SSLEngine weird behavior in 11+21?

Xuelei Fan at
Thu Jul 12 14:33:42 UTC 2018

Hi Simone,

Thank you very much for the debug logs.

Read more in-lines, please.

On 7/12/2018 2:03 AM, Simone Bordet wrote:
> Hi,
> On Thu, Jul 12, 2018 at 12:06 AM Simone Bordet <simone.bordet at> wrote:
>> Hi,
>> I can see this (weird) behavior in SSLEngine for TLS 1.3 in JDK 11+21.
>> It's a simple new connection (no resumption) that performs a TLS 1.3 handshake.
>> The bytes numbers are those that I get, they may be different for
>> others depending on certificate size, etc.
>> 1. Client wraps 394 bytes then goes into NEED_UNWRAP.
>> 2. Server unwraps 394 bytes then goes into NEED_TASK and then into NEED_WRAP.
>> 3. Server wraps (in 3 wraps) 160, 6 and 907 bytes then goes into NEED_UNWRAP.
>> 4. Client unwraps 160 bytes then goes into NEED_TASK and then into NEED_WRAP (?)
>> 5. Client wraps 6 bytes, then goes into NEED_UNWRAP.
>> 6. Client unwraps (in 2 unwraps) 6 and 907 bytes, then goes into
>> NEED_TASK and then into NEED_WRAP.
>> 7. Client wraps 58 bytes and goes into FINISHED (?)
>> 8. Server unwraps (in 2 unwraps) 6 and 58 bytes then goes into NEED_WRAP.
>> 9. Server wraps 72 bytes then goes into FINISHED.
>> 10. Client MUST unwrap those 72 bytes going again into FINISHED (which
>> already happened at 7).
>> There are 2 things that I find weird:
>> A) That at 4, the client goes into NEED_WRAP, even if it has not
>> finished to unwrap what the server sent. Apparently, it only goes into
>> NEED_WRAP to generate a CHANGE_CIPHER_SPEC (I am guessing from the
>> number of bytes generated), but then goes back into NEED_UNWRAP to
>> finish reading what the server sent. This is also not optimal as it
>> forces applications to do something with those 6 bytes: either put
>> them aside (additional data structures that may not be needed) or -
>> worse - write them to the server causing an additional write (after
>> all the effort TLS 1.3 put in to have a 1 RTT handshake).
>> I think that step 4 should go into NEED_UNWRAP, and that step 5 and
>> step 6 should be switched, so that the client would unwrap the 160, 6
>> and 907 sent by the server, and only after wrapping the 6 and the 58.
>> To be clear, the current behavior is (u==unwrap, w=wrap): u160, w6,
>> u6, u907, w58.
>> I think it should be: u160, u6, u907, w6, w58.
>> Is there any reason that the 6 bytes needs to be generated in-between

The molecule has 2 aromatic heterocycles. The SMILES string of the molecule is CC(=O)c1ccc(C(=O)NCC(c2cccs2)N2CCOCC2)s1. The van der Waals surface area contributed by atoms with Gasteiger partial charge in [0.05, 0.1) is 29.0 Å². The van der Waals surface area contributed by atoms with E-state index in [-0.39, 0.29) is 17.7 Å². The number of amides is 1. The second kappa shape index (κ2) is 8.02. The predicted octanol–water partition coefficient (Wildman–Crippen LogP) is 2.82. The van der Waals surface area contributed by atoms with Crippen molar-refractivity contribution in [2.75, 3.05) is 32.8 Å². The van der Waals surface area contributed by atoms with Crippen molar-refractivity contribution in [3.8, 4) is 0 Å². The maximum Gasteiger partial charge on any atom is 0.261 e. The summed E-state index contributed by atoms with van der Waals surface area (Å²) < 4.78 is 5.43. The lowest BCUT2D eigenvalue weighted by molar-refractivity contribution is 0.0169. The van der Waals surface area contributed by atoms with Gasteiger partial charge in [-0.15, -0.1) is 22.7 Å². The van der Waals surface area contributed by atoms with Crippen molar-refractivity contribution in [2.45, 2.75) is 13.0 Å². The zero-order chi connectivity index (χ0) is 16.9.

>> the processing of the frames sent by the server?
In order to mitigate the compatibility impact, the TLS 1.3 is 
implemented in the middlebox compatibility mode (See Section D.4, TLS 
1.3 draft 28) in JDK.  The 6 bytes message is the dummy 
change_cipher_spec record.  More details, please refer to the "Middlebox 
Compatibility Mode" section in TLS 1.3 draft 28:

>> B)That at 7 the client goes into FINISHED, but it is not finished
>> really: in fact it needs to perform step 10, but there is no
>> indication from the SSLEngine that it must do so.
>> Currently, step 7 says the client is finished and there is no clue
>> that it must unwrap those last 72 bytes.
>> I think step 7 should go into NEED_UNWRAP instead, and only at 10 go
>> into FINISHED.
TLS 1.3 allows handshake message delivered after the main handshake. 
The concept is called post-handshake message.  Please refer to the 
"Post-Handshake Messages" for more details:

In JDK 11, two post-handshake messages are supported, new session ticket 
and key/iv update.  The 72 bytes in #9 and #10 are for the new session 
ticket.  In JDK, the new session ticket post-handshake message is 
delivered immediately after the main handshake in server side.  While 
for client side, it should be ready to accept the message at any time 
the main handshake complete.  So, in #7, the FINISHED status means the 
main handshake complete.  While in #10, the FINISHED status means that 
the post-handshake message get processed.

I really concern about the compatibility impact.  Did you run into 
problems with the new handshake message flow?

> In addition to what reported above, I would like to report also the
> weird behavior during the close handshake (i.e. when one side decides
> to close the connection).
> 1. client.closeOutbound() then goes into NEED_WRAP.
> 2. Client wraps 24 bytes, result is CLOSED, then goes into NOT_HANDSHAKING (?)
> 3. Server unwraps 24 bytes, result is CLOSED, then goes into NEED_WRAP.
> 4. Server wraps 24 bytes, result is CLOSED, then goes into NOT_HANDSHAKING.
> 5. Client unwraps 0 bytes (?)
> I think at step 2 the client should go into NEED_UNWRAP to read (at
> step 5) the server response to the close_notify.
In TLS 1.3, half-close policy is used.  The server may not response with 
the close_notify for client close_notify request.  See the "Closure 
Alerts" section for more details:

It is a little bit complicated when moving from the duplex-close to 
half-close policy.  In order to mitigate the compatibility impact, in 
JDK implementation, if the local send the close_notify, we choose to 
close the underlying socket as well if needed.  But, if the peer send 
the close_notify, the unwrap() should be able to consume the bytes.  It 
looks like a implementation bug to me.

Would you please let us know if there are compatibility issues with the 
new half-close policy?


> Instead, at step 5 the client unwraps 0 bytes so we are left with
> those 24 bytes from the server that applications need to discard.
> Also, I am not sure that the wrap result at step 2 and 3 should be
> CLOSED, perhaps OK is better?
> The server is actually closed at step 4, and the client at step 5.
> However, this is a minor issue.
> Attached the debug logs as you requested.
> Thanks!

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